Harry Potter and the Path to Activism

By  · Published on November 15th, 2016

Or… Fantastic Analogies and How To Parse Them.

Dumbledore’s Army by Viria13

In light of the recent catastrophe that has befallen the United States of America, wherein a fraudulent, criminal enabler of white supremacists managed to win an election in which he received fewer votes than his opponent and can now wreak pretty much whatever hellishness he so desires, many people seeking comfort turned to Harry Potter. Trump, then, became Voldemort, and the proposed resistance to his assumed authoritarianism Dumbledore’s Army. These analogies are imprecise at best, but my purpose in bringing this up isn’t to shame anyone looking for a pop cultural balm to ease their anxiety. The popularity of the Potter books and films makes them a natural shared reference point. What’s important, in using them for this purpose, is that they serve as the beginning of an inquiry, not an endpoint.

This holds true for any pop cultural entity, but for the sake of specificity and because Fantastic Beasts and Where to Find Them comes out this Friday I want to focus on Harry Potter. In doing so, it’s crucial to remember that at its very essence the Potter books – and especially the movies – are not a political manifesto. As popular entertainments aimed at children they’re concerned with right and wrong to an extent, but on a level more moral than explicitly political. Even if one adopts the stance that everything is political, the relevant elements of the Potter narrative already exist as analogies. Tracing these elements back to their real-world origins is, then, the first step before applying the analogical elements forward to subsequent real-world situations.

The concept of reverse engineering is a useful one to consider when addressing the Harry Potter series, as a number of blithe asides and jokey constructs in the earlier, lighter books ended up causing fairly major dilemmas later. Some could be explained fairly easily, like the contradiction of Hagrid’s assertion that “there’s not a single witch or wizard went bad that wasn’t in Slytherin” in the first book two books later with the revelation of Gryffindor Sirius Black’s imprisonment for mass murder. Hagrid, one could argue quite easily, momentarily forgot (and if corrected, mutter something in a West Country accent about forgetting willfully). Others were baked into the very fabric of the books’ world, like the quaternion morality of House sorting, drawn from the house system of real-world British boarding schools, whereby eleven-year-old children were permanently and inexorably determined to be ostentatiously brave (Gryffindor), witty and erudite (Ravenclaw), cunning and/or evil (Slytherin), or miscellaneous (Hufflepuff). Once the light juvenilia of the early entries evolved into the elaborate, morally weightier conclusion, there arose the problem of, when it was time for the forces of good to unite against Voldemort and evil, the unity being the other three Houses against Slytherin, and there being no explicable reason why the school hadn’t simply shuttered or radically reformed what was essentially a primordial swamp for Dark magic. (This, too, has an admittedly easy rebuttal: “It’s a fucking kid’s book, stop tripping.”)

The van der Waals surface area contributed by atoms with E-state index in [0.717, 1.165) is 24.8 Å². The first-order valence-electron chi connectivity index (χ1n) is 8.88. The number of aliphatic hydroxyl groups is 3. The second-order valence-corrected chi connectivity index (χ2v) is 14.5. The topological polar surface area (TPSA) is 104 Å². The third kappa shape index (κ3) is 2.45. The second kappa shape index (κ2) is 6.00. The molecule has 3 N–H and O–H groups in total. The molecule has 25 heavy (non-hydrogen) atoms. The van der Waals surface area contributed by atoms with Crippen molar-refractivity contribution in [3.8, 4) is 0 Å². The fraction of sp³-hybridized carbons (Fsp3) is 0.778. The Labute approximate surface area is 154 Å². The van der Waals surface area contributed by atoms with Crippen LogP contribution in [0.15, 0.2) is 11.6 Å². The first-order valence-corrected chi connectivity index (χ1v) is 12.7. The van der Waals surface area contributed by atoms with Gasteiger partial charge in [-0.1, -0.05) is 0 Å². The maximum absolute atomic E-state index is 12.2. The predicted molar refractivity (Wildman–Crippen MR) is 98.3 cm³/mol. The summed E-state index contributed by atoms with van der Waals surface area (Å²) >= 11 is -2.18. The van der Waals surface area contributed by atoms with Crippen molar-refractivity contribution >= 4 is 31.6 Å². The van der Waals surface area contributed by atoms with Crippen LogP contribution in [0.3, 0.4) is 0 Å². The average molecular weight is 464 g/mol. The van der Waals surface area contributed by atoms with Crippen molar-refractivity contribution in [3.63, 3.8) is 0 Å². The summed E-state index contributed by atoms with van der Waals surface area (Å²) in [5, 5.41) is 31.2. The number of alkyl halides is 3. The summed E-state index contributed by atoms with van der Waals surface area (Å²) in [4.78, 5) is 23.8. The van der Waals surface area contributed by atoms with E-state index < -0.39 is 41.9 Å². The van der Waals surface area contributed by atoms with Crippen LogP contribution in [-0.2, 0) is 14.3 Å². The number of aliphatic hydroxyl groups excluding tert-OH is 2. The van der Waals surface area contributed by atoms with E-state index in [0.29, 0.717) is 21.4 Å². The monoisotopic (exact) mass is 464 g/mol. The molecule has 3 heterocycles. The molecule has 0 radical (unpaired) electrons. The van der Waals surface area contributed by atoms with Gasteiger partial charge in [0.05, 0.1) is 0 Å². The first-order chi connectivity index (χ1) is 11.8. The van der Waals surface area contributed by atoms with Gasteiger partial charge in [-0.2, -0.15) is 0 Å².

Caveats and nitpicks aside, there is plenty in the Potter books and films to take as inspiration. In Order of the Phoenix, the formation and praxis of “Dumbledore’s Army” is an excellent rough primer for (very) young people in how to organize and resist. (Also, it’s the one section of the book where Harry doesn’t act like an insufferable asshole, which helps.) Those with privilege help those with less. They maintain clarity of purpose. They both theorize and act. It’s a perfectly fine starting point on the path to activism, but that’s what it is: a starting point. Those moved to action by this aspect of OotP should proceed to an inquiry into real-world activism. The inquiry isn’t the difficult part, it’s the action.

The utility of popular culture, when shit gets serious, is in its popularity. It’s a shared language with a broad reach, making it a useful means of first contact. That’s where its utility ends, and the conversation about where to proceed continues. There’s nothing inherently wrong with LARPing, as a recreational activity, but engaging in resistance in the real world with real consequences while pretending that it’s a subplot from the wonkiest book in a YA series is just that. It’s not the way to win. But. It is a start.

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Columnist, Film School Rejects. Host, Minor Bowes podcast. Ce n’est pas grave, y’all